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Surface Area of a Cube

Date: 03/10/97 at 16:45:15
From: Aleah Boleman
Subject: Math (surface Area)

Dr. Mike,

Hi. I have a problem about surface area. I have to answer these 
questions for cubes with bases of 1, 2, and 3 units:
(a) Find the surface area of each cube.
(b) If the length of the cube is doubled, what is the surface area?
(c) If the length of the cube is tripled, what is the surface area?

Please help!

Date: 03/10/97 at 19:17:59
From: Doctor Mike
Subject: Re: Math (surface Area)

Dear Aleah,  
First think of what the surface of a cube looks like. The top is a 
square. The bottom is a square. The front and the other 3 sides are 
all squares.  

Let's take the cube with base 2 for example.  I think this means that 
if you measure along any edge, you find that it is 2 units long.  So 
each one of those squares on the surface is 2 units by 2 units.  How do 
you get the area?

          |                     |
          |                     |
          |                     | H
          |                     |
To get the area of ANY rectangle, you multiply the dimensions, so
area = W*H in the example above.  Of course, W = H for a square, so 
the area of a 2-by-2 square surface is 2*2 = 4.  To get the total 
surface area of the cube, including top, bottom, front, back, left 
and right, you have that same square surface 6 times, so the total 
is 6*4 = 24 square units.  If units are inches, area is square inches. 
If units are miles then area is in square miles (a really big cube!). 

Now, for practice, you do the same thing for W = H = 1 and W = H = 3 
to get the surface area for the smaller cube and the larger cube that
have base edge lengths 1 and 3.
Okay, now for the rest of the problem.  You may have to help me a 
little on this one because I can see two different ways to interpret 
the problem.  When it is said that the "length of the cube is 
tripled", does that mean:
   1. That ALL the edge lengths are made 3 times as long so that
      the result is still a cube with squares all around?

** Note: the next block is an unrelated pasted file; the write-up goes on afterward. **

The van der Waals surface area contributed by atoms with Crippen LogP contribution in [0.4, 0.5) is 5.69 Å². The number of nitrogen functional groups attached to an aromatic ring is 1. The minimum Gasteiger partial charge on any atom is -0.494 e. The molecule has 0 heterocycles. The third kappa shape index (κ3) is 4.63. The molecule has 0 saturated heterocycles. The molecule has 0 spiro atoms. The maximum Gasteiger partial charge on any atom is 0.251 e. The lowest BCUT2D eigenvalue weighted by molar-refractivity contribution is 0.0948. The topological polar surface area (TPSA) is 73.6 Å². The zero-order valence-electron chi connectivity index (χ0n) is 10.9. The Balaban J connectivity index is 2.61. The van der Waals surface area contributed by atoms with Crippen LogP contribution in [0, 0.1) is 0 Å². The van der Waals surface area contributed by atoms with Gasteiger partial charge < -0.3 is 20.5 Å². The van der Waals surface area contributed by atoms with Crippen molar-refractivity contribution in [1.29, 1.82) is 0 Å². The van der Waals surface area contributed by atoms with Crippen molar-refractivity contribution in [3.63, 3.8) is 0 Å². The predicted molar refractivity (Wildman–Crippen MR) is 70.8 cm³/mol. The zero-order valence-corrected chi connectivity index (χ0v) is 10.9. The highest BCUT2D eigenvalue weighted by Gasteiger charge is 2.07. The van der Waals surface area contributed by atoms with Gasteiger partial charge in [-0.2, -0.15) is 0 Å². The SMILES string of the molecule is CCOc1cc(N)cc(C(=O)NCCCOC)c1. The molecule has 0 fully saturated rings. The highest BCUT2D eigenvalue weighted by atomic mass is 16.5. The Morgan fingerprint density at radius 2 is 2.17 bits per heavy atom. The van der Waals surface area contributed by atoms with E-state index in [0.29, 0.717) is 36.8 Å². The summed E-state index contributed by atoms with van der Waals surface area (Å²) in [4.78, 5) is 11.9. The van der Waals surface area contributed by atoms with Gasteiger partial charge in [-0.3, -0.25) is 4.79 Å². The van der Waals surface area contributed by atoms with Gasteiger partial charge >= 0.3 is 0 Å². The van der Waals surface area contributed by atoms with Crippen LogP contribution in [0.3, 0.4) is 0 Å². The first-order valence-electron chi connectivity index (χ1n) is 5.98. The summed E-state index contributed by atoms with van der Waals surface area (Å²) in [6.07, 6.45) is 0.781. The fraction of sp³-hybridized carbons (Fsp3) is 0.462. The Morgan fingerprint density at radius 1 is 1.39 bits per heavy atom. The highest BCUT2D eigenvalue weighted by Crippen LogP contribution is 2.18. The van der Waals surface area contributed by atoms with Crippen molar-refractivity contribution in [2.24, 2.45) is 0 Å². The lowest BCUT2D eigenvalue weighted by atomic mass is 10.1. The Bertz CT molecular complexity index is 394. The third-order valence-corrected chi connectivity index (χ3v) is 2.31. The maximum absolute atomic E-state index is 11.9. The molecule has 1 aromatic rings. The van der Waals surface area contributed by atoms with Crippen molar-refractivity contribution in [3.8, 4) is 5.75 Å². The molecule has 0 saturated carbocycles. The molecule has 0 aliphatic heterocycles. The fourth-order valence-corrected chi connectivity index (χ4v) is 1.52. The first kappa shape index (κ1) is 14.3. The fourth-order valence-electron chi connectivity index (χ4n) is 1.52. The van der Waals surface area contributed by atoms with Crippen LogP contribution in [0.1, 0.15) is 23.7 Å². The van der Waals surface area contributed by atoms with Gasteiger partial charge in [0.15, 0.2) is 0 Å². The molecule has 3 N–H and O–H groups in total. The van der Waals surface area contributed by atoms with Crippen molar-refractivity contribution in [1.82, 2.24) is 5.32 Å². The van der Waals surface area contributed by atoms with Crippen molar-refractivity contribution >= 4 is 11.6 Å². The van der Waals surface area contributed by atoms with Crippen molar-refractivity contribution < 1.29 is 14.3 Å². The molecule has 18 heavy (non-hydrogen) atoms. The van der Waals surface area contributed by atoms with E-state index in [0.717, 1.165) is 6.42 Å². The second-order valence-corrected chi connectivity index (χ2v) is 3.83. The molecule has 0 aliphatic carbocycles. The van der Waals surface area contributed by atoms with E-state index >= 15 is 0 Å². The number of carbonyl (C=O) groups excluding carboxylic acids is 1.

2. That only ONE direction is stretched to make it 3 times as long,
      and it is not a cube anymore?  
You may have to ask your teacher for a clarification about this 
because I cannot tell for sure.  In order for you to be sure of 
getting full credit for your homework, you could do it BOTH ways so 
you will have it done no matter what the teacher says.
I will do one example so you know for sure what I'm saying.  Let's say 
we have the 2-by-2 cube.  Let's do it the way where we are just
stretching it in only one direction.  Let's say that the direction of 
stretching is up, so that it is 3 times as tall as it used to be. What 
do the bottom and top look like?  They are still squares, right? What 
do the 4 sides look like?  They used to be 2-by-2 but they were 
stretched to be 3 times as long, so they are now 2-by-6.  The 4 sides 
are not squares anymore, but they ARE rectangles, so we know how to 
find their areas, namely 2*6 = 12.  Now let's total up the areas of 
all 6 of the surfaces of the stretched cube: 
      Total area  =  4 + 4 + 12 + 12 + 12 + 12  =  56
If it turns out that "length tripled" really means that you just get
a bigger CUBE, then all of the six surface pieces will be squares of
the same size....but you know how to do that already.  
Now may be a good time for me to stop talking.  I think you know what 
the problem means, now, and you have seen some examples.  I think you 
are now qualified to finish it on your own.  Write back if something 
else leaves you puzzled.  

-Doctor Mike,  The Math Forum
 Check out our web site!   
Associated Topics:
Middle School Geometry
Middle School Polyhedra

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